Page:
When video-sharing platform Rumble announced in August that it had struck deals with such prominent figures as Glenn Greenwald and Tulsi Gabbard, it marked a significant milestone in the eight-year-old service’s rise. Founded in 2013 by Canadian tech entrepreneur Chris Pavlovski to help “the little guys” stand out in a crowded market dominated by YouTube, Rumble had a modest online presence until late 2020, when it began attracting conservative voices who had experienced YouTube censorship. In just ten months, Rumble’s online viewership has increased 25-fold. The company has attracted funding from prominent venture capitalists and recently completed a series of deals to bring such outspoken voices as Greenwald, Gabbard, and Joe Rogan to the platform.
But Rumble is only the latest online service to find itself profiting from the online censorship wars. Substack, a newsletter platform conceived as a way for ambitious individuals and small publishers to reach an audience cheaply, has seen its subscriber base double in the last few months as prominent writers—including Greenwald, Andrew Sullivan, and Bari Weiss—have moved to the service following censorship run-ins at their old publications. Many writers who have moved to Substack report earning much more than what they’d made before. So lucrative has the self-publishing model become that Substack now finds itself in a price war with Ghost, another player in the online self-publishing game.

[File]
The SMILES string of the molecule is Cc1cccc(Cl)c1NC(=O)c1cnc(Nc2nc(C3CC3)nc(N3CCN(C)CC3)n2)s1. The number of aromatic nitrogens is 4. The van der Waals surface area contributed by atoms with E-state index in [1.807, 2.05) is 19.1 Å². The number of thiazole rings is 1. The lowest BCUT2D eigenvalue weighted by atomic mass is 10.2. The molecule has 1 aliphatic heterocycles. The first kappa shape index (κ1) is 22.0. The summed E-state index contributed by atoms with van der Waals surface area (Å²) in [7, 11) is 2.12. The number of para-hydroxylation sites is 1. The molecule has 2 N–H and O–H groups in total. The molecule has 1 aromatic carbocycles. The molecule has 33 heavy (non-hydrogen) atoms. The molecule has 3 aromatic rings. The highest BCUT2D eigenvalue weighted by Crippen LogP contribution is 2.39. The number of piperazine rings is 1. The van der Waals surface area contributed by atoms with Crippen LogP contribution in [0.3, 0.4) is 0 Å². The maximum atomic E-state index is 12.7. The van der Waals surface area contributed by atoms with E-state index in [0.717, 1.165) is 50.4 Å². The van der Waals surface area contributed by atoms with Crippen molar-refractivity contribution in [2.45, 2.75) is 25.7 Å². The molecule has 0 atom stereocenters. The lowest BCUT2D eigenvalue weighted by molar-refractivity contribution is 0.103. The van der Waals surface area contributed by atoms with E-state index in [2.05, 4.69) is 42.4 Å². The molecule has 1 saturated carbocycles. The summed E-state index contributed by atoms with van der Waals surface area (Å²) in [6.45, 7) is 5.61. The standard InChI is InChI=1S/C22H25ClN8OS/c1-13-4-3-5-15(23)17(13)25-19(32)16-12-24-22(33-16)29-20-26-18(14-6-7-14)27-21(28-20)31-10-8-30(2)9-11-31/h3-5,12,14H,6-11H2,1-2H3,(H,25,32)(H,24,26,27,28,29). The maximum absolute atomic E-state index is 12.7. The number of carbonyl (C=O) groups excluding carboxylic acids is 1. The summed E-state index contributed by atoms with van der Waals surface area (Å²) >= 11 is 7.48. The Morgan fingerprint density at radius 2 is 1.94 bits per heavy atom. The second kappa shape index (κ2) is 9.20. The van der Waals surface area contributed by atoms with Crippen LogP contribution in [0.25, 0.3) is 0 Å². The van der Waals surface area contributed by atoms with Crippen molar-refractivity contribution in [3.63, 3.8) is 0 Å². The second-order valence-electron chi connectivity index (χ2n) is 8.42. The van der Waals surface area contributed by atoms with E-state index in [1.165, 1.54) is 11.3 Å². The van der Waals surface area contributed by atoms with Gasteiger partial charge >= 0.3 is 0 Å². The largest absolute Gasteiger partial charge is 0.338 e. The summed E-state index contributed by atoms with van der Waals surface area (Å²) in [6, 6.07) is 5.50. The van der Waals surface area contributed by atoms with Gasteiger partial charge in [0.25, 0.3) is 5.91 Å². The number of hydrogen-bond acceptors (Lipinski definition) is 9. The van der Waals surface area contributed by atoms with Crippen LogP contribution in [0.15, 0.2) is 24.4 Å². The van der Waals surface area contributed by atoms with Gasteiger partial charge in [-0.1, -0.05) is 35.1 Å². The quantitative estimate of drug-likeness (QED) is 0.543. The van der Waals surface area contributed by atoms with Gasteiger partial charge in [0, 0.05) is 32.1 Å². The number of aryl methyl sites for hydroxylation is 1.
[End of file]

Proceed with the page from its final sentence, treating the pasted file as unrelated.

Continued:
The sudden, rapid rise of these services offers a lesson in the link between free markets and free speech. Conceived before the current round of controversies over censorship by online giants Twitter, YouTube, and Facebook, these alternative platforms were initially designed by small entrepreneurs hoping to gain an audience in a market often dominated by corporate players. In just a few months, however, they’ve also emerged as a way around big-tech censorship. In the process, they’re paying handsome dividends to creators, investors, and users….